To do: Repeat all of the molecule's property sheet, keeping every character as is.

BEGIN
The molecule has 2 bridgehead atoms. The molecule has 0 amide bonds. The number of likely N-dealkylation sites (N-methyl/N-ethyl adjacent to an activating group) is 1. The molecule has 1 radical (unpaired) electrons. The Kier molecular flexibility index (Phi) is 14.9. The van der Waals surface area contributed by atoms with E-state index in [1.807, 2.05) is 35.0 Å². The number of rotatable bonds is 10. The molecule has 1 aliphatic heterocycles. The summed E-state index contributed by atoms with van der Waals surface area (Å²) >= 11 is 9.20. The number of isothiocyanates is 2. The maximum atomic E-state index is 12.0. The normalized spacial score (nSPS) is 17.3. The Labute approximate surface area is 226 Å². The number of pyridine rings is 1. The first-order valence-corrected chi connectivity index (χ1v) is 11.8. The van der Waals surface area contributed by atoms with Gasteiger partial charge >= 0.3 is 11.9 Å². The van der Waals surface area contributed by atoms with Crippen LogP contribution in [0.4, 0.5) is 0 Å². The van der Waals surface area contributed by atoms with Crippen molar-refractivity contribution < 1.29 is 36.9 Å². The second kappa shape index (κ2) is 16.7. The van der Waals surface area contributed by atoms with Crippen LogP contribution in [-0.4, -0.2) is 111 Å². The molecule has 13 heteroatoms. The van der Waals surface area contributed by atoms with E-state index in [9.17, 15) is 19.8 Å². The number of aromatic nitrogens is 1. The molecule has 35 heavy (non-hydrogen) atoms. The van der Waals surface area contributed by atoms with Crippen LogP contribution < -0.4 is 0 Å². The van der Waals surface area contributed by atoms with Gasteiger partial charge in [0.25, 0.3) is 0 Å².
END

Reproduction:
The molecule has 2 bridgehead atoms. The molecule has 0 amide bonds. The number of likely N-dealkylation sites (N-methyl/N-ethyl adjacent to an activating group) is 1. The molecule has 1 radical (unpaired) electrons. The Kier molecular flexibility index (Phi) is 14.9. The van der Waals surface area contributed by atoms with E-state index in [1.807, 2.05) is 35.0 Å². The number of rotatable bonds is 10. The molecule has 1 aliphatic heterocycles. The summed E-state index contributed by atoms with van der Waals surface area (Å²) >= 11 is 9.20. The number of isothiocyanates is 2. The maximum atomic E-state index is 12.0. The normalized spacial score (nSPS) is 17.3. The Labute approximate surface area is 226 Å². The number of pyridine rings is 1. The first-order valence-corrected chi connectivity index (χ1v) is 11.8. The van der Waals surface area contributed by atoms with Gasteiger partial charge >= 0.3 is 11.9 Å². The van der Waals surface area contributed by atoms with Crippen LogP contribution in [0.4, 0.5) is 0 Å². The van der Waals surface area contributed by atoms with Crippen molar-refractivity contribution < 1.29 is 36.9 Å². The second kappa shape index (κ2) is 16.7. The van der Waals surface area contributed by atoms with Crippen LogP contribution in [-0.4, -0.2) is 111 Å². The molecule has 13 heteroatoms. The van der Waals surface area contributed by atoms with E-state index in [9.17, 15) is 19.8 Å². The number of aromatic nitrogens is 1. The molecule has 35 heavy (non-hydrogen) atoms. The van der Waals surface area contributed by atoms with Crippen LogP contribution < -0.4 is 0 Å². The van der Waals surface area contributed by atoms with Gasteiger partial charge in [0.25, 0.3) is 0 Å².